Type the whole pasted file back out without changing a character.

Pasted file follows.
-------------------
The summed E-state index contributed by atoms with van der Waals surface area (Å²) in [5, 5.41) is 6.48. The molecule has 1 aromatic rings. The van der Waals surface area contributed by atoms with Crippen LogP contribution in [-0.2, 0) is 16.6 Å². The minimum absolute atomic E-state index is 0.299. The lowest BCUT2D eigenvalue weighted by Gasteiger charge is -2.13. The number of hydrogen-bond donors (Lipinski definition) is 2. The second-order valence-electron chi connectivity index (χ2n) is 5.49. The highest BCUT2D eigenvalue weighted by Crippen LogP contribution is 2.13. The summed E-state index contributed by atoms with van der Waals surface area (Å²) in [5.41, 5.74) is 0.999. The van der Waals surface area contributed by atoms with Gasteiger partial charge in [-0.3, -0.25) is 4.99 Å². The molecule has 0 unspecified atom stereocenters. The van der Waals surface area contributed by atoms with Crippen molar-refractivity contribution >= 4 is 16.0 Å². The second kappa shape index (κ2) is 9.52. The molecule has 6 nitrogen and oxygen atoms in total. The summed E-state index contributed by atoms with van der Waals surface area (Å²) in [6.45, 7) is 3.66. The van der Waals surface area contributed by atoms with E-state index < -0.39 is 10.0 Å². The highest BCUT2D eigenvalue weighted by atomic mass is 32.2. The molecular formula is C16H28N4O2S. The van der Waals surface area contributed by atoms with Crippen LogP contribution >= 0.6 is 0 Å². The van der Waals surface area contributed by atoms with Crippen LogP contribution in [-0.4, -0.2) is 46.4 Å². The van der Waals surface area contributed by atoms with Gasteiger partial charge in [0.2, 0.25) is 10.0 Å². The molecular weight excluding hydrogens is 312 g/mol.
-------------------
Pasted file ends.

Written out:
The summed E-state index contributed by atoms with van der Waals surface area (Å²) in [5, 5.41) is 6.48. The molecule has 1 aromatic rings. The van der Waals surface area contributed by atoms with Crippen LogP contribution in [-0.2, 0) is 16.6 Å². The minimum absolute atomic E-state index is 0.299. The lowest BCUT2D eigenvalue weighted by Gasteiger charge is -2.13. The number of hydrogen-bond donors (Lipinski definition) is 2. The second-order valence-electron chi connectivity index (χ2n) is 5.49. The highest BCUT2D eigenvalue weighted by Crippen LogP contribution is 2.13. The summed E-state index contributed by atoms with van der Waals surface area (Å²) in [5.41, 5.74) is 0.999. The van der Waals surface area contributed by atoms with Gasteiger partial charge in [-0.3, -0.25) is 4.99 Å². The molecule has 0 unspecified atom stereocenters. The van der Waals surface area contributed by atoms with Crippen molar-refractivity contribution >= 4 is 16.0 Å². The second kappa shape index (κ2) is 9.52. The molecule has 6 nitrogen and oxygen atoms in total. The summed E-state index contributed by atoms with van der Waals surface area (Å²) in [6.45, 7) is 3.66. The van der Waals surface area contributed by atoms with E-state index < -0.39 is 10.0 Å². The highest BCUT2D eigenvalue weighted by atomic mass is 32.2. The molecular formula is C16H28N4O2S. The van der Waals surface area contributed by atoms with Crippen LogP contribution >= 0.6 is 0 Å². The van der Waals surface area contributed by atoms with Crippen LogP contribution in [-0.4, -0.2) is 46.4 Å². The van der Waals surface area contributed by atoms with Gasteiger partial charge in [0.2, 0.25) is 10.0 Å². The molecular weight excluding hydrogens is 312 g/mol.